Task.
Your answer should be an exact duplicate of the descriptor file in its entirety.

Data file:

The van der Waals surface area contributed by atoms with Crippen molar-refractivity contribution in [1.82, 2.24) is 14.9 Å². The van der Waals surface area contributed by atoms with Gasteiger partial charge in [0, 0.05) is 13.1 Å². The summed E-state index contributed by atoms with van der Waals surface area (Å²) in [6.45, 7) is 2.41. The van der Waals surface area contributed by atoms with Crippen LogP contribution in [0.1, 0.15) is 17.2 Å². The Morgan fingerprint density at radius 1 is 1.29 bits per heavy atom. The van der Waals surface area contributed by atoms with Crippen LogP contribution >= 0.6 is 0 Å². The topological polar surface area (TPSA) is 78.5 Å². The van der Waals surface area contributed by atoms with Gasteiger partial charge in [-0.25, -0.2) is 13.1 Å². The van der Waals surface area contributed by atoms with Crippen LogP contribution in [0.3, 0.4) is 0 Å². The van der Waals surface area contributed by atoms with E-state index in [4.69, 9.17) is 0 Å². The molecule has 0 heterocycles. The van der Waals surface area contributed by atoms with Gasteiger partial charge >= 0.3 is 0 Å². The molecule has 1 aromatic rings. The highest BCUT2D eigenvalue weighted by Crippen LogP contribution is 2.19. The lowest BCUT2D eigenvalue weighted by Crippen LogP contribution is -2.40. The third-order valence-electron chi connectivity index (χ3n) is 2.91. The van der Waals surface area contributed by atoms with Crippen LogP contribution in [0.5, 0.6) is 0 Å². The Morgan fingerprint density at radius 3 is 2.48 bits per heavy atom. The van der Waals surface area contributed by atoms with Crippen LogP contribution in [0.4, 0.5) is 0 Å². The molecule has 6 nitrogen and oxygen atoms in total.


The van der Waals surface area contributed by atoms with Crippen molar-refractivity contribution in [1.82, 2.24) is 14.9 Å². The van der Waals surface area contributed by atoms with Gasteiger partial charge in [0, 0.05) is 13.1 Å². The summed E-state index contributed by atoms with van der Waals surface area (Å²) in [6.45, 7) is 2.41. The van der Waals surface area contributed by atoms with Crippen LogP contribution in [0.1, 0.15) is 17.2 Å². The Morgan fingerprint density at radius 1 is 1.29 bits per heavy atom. The van der Waals surface area contributed by atoms with Crippen LogP contribution >= 0.6 is 0 Å². The topological polar surface area (TPSA) is 78.5 Å². The van der Waals surface area contributed by atoms with Gasteiger partial charge in [-0.25, -0.2) is 13.1 Å². The van der Waals surface area contributed by atoms with Crippen LogP contribution in [0.3, 0.4) is 0 Å². The van der Waals surface area contributed by atoms with E-state index in [4.69, 9.17) is 0 Å². The molecule has 0 heterocycles. The van der Waals surface area contributed by atoms with Gasteiger partial charge >= 0.3 is 0 Å². The molecule has 1 aromatic rings. The highest BCUT2D eigenvalue weighted by Crippen LogP contribution is 2.19. The lowest BCUT2D eigenvalue weighted by Crippen LogP contribution is -2.40. The third-order valence-electron chi connectivity index (χ3n) is 2.91. The van der Waals surface area contributed by atoms with Crippen LogP contribution in [0.5, 0.6) is 0 Å². The Morgan fingerprint density at radius 3 is 2.48 bits per heavy atom. The van der Waals surface area contributed by atoms with Crippen LogP contribution in [0.4, 0.5) is 0 Å². The molecule has 6 nitrogen and oxygen atoms in total.